Mr Homer recommends referring to the industry body GRiD (Group Risk insurance Development) for details of group income protection providers.
But before hunting for quotes John Letizia, head of public affairs at Unum, says advisers need to understand the needs of your client and their available budget to develop a proposal that meets their requirements.
Mr Letizia says group income protection is a very flexible product and can be tailored to meet specific needs. The amount of benefit can be set to vary between different categories of employee.
So, for example, managers could be insured for a different amount of benefit to other staff. Likewise, the period of absence after which benefit becomes payable and the duration of benefit can vary.
By talking to the provider’s consultants, Mr Letizia says you will understand the various options that are available.
Finally, Mr Letizia says you should ensure that you give the provider accurate data that they will need to provide a quotation. He says this will include basic details of the employees to be insured, for example, age, gender, earnings, occupations and industry of the client.
Incomplete data will mean it takes longer to obtain a quotation and Mr Letizia says it may not be as competitive as it might otherwise be if the underwriter has to make assumptions of the risk.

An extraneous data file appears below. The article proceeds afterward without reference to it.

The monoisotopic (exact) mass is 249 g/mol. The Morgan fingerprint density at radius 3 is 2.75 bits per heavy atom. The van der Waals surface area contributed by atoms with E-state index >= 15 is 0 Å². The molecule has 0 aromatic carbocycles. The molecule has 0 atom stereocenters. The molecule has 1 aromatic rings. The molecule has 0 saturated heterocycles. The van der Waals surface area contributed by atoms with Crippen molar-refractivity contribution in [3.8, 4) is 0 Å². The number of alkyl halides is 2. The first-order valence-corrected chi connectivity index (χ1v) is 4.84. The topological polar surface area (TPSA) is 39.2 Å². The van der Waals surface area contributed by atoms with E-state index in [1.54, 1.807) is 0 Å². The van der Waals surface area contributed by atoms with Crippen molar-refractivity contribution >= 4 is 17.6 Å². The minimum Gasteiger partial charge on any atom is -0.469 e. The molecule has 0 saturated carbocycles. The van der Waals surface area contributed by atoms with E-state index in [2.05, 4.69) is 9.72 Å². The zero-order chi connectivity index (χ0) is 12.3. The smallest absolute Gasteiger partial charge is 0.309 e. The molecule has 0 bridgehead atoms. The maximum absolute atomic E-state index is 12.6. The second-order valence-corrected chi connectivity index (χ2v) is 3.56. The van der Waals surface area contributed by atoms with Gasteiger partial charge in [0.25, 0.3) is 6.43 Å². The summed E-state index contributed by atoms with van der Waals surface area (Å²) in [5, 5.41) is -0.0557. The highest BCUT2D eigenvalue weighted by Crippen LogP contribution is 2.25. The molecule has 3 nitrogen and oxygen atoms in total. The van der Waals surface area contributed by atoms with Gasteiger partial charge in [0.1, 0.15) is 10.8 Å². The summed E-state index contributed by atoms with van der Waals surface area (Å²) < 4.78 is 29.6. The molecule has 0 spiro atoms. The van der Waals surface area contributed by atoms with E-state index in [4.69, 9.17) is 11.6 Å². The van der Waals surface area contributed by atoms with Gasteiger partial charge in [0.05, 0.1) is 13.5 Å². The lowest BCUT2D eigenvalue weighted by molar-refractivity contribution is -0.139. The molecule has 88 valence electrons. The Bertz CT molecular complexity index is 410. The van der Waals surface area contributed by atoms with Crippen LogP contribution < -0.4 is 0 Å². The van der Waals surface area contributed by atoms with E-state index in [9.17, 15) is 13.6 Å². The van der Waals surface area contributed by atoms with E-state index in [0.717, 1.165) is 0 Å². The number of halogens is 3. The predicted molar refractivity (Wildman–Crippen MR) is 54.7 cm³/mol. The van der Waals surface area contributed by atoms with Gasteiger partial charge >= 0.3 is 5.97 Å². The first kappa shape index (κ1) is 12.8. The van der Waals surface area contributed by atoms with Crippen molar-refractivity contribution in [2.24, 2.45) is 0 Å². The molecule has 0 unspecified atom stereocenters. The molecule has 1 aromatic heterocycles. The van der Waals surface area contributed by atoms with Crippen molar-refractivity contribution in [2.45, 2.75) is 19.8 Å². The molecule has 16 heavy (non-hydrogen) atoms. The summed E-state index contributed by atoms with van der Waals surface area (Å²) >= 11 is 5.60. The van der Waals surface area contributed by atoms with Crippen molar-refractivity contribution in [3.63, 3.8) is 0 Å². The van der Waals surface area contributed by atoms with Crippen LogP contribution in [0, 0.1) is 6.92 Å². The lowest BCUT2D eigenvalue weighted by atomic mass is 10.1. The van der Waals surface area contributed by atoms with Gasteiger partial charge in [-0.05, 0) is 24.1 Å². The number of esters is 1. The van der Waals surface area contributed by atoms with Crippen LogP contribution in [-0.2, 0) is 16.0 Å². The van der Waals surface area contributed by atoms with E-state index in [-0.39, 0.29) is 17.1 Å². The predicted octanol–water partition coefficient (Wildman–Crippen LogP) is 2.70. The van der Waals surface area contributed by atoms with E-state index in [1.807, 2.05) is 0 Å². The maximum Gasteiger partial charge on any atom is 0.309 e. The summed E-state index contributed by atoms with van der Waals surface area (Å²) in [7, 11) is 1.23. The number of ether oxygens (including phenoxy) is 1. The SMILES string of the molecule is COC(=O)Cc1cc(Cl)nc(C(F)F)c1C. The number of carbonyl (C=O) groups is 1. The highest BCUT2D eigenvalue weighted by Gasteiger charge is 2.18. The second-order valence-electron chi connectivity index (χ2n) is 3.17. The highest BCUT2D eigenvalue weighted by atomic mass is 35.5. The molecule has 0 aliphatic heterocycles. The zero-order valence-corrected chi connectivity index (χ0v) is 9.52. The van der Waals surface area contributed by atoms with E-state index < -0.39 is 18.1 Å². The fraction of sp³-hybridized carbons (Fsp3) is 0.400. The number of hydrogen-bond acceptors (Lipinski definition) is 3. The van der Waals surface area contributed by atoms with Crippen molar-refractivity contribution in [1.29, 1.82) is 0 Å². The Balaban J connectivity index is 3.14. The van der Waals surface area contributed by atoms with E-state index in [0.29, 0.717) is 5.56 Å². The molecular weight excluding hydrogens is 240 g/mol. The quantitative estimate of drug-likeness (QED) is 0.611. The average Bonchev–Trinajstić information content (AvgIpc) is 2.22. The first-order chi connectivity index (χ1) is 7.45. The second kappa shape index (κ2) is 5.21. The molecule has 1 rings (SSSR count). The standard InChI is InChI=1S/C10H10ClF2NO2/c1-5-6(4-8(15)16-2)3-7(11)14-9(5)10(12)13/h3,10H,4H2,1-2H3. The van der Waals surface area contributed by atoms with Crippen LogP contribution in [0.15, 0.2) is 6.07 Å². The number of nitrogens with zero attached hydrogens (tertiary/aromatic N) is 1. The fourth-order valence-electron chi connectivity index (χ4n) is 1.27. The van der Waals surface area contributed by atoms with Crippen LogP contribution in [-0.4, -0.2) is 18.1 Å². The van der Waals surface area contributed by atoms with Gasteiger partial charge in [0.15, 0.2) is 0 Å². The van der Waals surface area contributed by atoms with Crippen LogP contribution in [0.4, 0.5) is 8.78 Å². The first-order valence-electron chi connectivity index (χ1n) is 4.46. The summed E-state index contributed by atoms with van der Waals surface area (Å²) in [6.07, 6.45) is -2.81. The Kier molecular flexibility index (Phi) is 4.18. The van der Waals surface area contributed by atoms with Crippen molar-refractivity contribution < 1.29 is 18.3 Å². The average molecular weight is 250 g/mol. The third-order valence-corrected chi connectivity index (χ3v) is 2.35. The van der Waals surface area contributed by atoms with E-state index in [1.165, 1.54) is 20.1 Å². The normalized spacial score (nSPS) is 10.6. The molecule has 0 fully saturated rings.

However it is important to consider more than premium as some policies provide more cover and additional support than others, Vanessa Sallows, benefits and governance director for corporate business at Legal & General, says.
For example, she says some providers pay a cash bonus for early notification of absences so that they can assess what treatment an employee needs without having to wait for a GP referral.
Some providers arrange and pay for rehabilitation treatment at no extra cost to the employer or employee, she adds.
Ms Sallows says it is also worth looking at the claims payment rates of the various providers and their success at helping employees return to work before the end of the deferred period; fewer claims means more favourable terms at the next premium review.
She says: “It can be tempting to go with the lowest premium but this can be a false saving when a claim arises.”
Aside from premium and benefits, Paul Avis, marketing director of Canada Life, says how easy it will be to obtain cover could also be a consideration when reviewing the market.
He says: “There is rarely medical underwriting with group income protection. We tend to find with group income protection premiums are round about 25 per cent of the cost of individual purposes.”